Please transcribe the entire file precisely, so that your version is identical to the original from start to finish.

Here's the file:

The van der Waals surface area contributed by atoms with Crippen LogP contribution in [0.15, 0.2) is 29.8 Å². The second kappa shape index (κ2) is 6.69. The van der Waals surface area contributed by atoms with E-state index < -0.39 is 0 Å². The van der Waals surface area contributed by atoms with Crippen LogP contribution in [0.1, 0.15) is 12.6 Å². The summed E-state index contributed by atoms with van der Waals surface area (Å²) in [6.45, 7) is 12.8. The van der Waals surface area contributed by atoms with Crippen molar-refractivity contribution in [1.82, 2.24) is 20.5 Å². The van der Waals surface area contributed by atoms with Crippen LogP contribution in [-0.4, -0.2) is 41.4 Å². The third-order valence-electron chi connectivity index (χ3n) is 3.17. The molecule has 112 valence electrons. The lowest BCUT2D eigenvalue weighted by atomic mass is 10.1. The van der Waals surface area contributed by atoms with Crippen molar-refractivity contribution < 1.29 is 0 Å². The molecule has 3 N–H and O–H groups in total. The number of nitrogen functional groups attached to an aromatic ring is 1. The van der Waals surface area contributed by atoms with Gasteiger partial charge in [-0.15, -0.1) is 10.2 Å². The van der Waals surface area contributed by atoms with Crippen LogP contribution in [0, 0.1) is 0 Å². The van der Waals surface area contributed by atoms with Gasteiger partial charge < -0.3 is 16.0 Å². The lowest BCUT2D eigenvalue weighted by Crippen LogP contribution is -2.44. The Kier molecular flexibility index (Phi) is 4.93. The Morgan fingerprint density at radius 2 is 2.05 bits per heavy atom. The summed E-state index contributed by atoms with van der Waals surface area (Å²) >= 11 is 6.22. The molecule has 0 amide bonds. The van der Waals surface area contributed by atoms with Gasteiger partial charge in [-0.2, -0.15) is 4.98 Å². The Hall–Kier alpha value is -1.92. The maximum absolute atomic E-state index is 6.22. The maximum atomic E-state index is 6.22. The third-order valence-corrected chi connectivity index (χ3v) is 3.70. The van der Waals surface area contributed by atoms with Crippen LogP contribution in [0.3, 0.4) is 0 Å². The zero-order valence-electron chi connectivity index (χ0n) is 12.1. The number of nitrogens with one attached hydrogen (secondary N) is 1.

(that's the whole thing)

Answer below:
The van der Waals surface area contributed by atoms with Crippen LogP contribution in [0.15, 0.2) is 29.8 Å². The second kappa shape index (κ2) is 6.69. The van der Waals surface area contributed by atoms with E-state index < -0.39 is 0 Å². The van der Waals surface area contributed by atoms with Crippen LogP contribution in [0.1, 0.15) is 12.6 Å². The summed E-state index contributed by atoms with van der Waals surface area (Å²) in [6.45, 7) is 12.8. The van der Waals surface area contributed by atoms with Crippen molar-refractivity contribution in [1.82, 2.24) is 20.5 Å². The van der Waals surface area contributed by atoms with Crippen LogP contribution in [-0.4, -0.2) is 41.4 Å². The third-order valence-electron chi connectivity index (χ3n) is 3.17. The molecule has 112 valence electrons. The lowest BCUT2D eigenvalue weighted by atomic mass is 10.1. The van der Waals surface area contributed by atoms with Crippen molar-refractivity contribution < 1.29 is 0 Å². The molecule has 3 N–H and O–H groups in total. The number of nitrogen functional groups attached to an aromatic ring is 1. The van der Waals surface area contributed by atoms with Gasteiger partial charge in [-0.15, -0.1) is 10.2 Å². The van der Waals surface area contributed by atoms with Crippen LogP contribution in [0, 0.1) is 0 Å². The van der Waals surface area contributed by atoms with Gasteiger partial charge < -0.3 is 16.0 Å². The lowest BCUT2D eigenvalue weighted by Crippen LogP contribution is -2.44. The Kier molecular flexibility index (Phi) is 4.93. The Morgan fingerprint density at radius 2 is 2.05 bits per heavy atom. The summed E-state index contributed by atoms with van der Waals surface area (Å²) >= 11 is 6.22. The molecule has 0 amide bonds. The van der Waals surface area contributed by atoms with Gasteiger partial charge in [-0.2, -0.15) is 4.98 Å². The Hall–Kier alpha value is -1.92. The maximum absolute atomic E-state index is 6.22. The maximum atomic E-state index is 6.22. The third-order valence-corrected chi connectivity index (χ3v) is 3.70. The van der Waals surface area contributed by atoms with Crippen LogP contribution in [0.3, 0.4) is 0 Å². The zero-order valence-electron chi connectivity index (χ0n) is 12.1. The number of nitrogens with one attached hydrogen (secondary N) is 1.